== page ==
Forget the Remote, I’m Going Online


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The Columbia Shuttle disaster demonstrated that digital content is simply the best tool available to understand a major unfolding news story. Not just because of its convenience or near real-time delivery, either. Because many organizations already possessed a vast database of Shuttle information, statistics, and history, for many outlets it was simply a matter of organizing existing econtent into useful and engaging micro-sites and then quickly pushing them online.

This was not the case, say, on September 11, when news organizations scrambled for architectural plans of the Pentagon or a list of occupants of the World Trade Center. Since these documents were not prepared in advance and available in a database, 9/11 didn't as readily leverage the advantages of digital content.

Many people recall precisely where they were when the Challenger disintegrated in a puff of smoke nearly 20 years ago. The stark headline on the Telerate screen I was watching at the time said simply: "Challenger Explodes After Liftoff." As that first headline scrolled by, I remember the blankness of the old "green screen" online world. With no graphics and no hyperlinks, all one could do was wait for the next headline, type in the story number, and see if there was any new information. The Challenger tragedy was best understood on TV then—an explosion against the clear blue sky. There was little that online news could add.

When I first heard about Columbia, like a Pavlovian dog, I reflexively went to the TV. A NASA briefing was scheduled, but NASA—and TV media as a whole—offered too little too late. After watching the same trails of smoke followed by canned images of the Shuttle crew for the tenth time, I gave up and went online.

Many news organizations had already transformed their home pages into Shuttle micro-sites that offered detailed information on the mission of STS-107 and its crew. A link to the NASA history office provided information on past disasters, including the STS-51L/Challenger accident at http://history.nasa.gov/. Other sites provided fascinating radar maps of the debris field over Texas, shuttle diagrams, and a calendar of past flights provided context.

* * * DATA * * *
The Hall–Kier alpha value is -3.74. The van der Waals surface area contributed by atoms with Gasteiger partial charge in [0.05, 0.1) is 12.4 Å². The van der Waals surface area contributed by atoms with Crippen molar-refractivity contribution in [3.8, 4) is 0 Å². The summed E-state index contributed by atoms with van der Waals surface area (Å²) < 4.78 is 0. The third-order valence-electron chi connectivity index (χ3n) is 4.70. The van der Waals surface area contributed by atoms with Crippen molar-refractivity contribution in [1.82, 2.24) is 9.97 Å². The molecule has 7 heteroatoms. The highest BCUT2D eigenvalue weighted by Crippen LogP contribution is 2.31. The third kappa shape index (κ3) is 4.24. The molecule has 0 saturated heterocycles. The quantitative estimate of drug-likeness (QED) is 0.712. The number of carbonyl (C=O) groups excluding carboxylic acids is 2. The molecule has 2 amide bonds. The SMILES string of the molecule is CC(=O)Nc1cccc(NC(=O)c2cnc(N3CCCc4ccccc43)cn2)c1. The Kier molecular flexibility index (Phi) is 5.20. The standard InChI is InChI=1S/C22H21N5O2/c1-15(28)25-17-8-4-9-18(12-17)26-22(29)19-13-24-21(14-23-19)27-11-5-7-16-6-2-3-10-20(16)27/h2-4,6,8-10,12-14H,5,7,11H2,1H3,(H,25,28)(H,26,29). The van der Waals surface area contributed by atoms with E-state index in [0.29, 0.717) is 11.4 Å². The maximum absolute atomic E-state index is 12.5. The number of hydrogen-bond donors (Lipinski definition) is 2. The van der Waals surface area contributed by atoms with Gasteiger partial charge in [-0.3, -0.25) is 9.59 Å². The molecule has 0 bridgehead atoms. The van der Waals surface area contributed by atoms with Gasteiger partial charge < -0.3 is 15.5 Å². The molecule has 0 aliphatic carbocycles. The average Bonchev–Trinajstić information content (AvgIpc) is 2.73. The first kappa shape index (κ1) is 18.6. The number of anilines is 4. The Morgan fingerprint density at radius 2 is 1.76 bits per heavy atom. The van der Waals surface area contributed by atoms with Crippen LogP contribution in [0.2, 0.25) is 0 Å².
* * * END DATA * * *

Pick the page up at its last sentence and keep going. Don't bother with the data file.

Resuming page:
Drawing upon knowledge of space programs, news organizations with local aerospace angles were particularly successful. For example, Orlando's NBC-TV affiliate WESH at www. newschannel2000.com with a vast Cape Canaveral historical database quickly posted useful information. Special sections expanded to include descriptions of the debris and possible explanations for the disaster at an amazing rate.

I also noticed some bizarre twists showing the flipside of econtent's power. At www.space.com, I found a huge advertisement from Space Adventures: "Win a Dream Vacation for Two to Star City & Experience Zero Gravity Travel!" I clicked the link and found I could book the same space ride with the Russians as Dennis Tito, the space tourist. Don't have the money? A sub-orbital space flight could be had for a bargain: $98,000. Interesting, but not necessarily the best, advertising to put up imme- diately after a Shuttle crash.

A widely circulated Associated Press story, "Columbia streaks toward Florida touchdown to end successful 16-day science mission," was filed a few moments before disaster struck. The story quotes astronaut David Brown's joking remark, "Do we really have to come back?" The AP story was just a standard wire service report intended to be filled in with additional paragraphs as the Shuttle landed. Unfortunately, many online news outlets, including The Boston Globe at www.boston.com, had kept the story as a standalone report even days later. This offers lessons both in the Web's advantage of writing and publishing in near real time, as well as the downside mandated by the need for constant site maintenance.

I had to chuckle when I turned to the New York Post, www. nypost.com, a few days following the disaster. At this stage in the news cycle, sites were covering the coverage of other econtent outlets. The Post's story, "SPACED OUT ANCHOR LEFT IN THE ROUGH," was critical of Aaron Brown, the CNN lead anchor who chose not to leave a golf tournament in order to cover the Shuttle story.

Perhaps most interesting of all were the blogs and chat rooms. As part of the Times' coverage at www.nytimes.com/columbia, a portion of an online discussion of Shuttle buffs on www. freerepublic.com was reproduced. From leadpenny at 9:19: "It should already be down. Nothing!" From don-o to leadpenny at 9:20: "Folks, I fear the worst has happened." These were among the first online words about the disaster, many minutes before anything appeared on mainstream TV or news Web sites.

Forget the remote. The next time a big news story breaks, I'll skip TV and head straight online.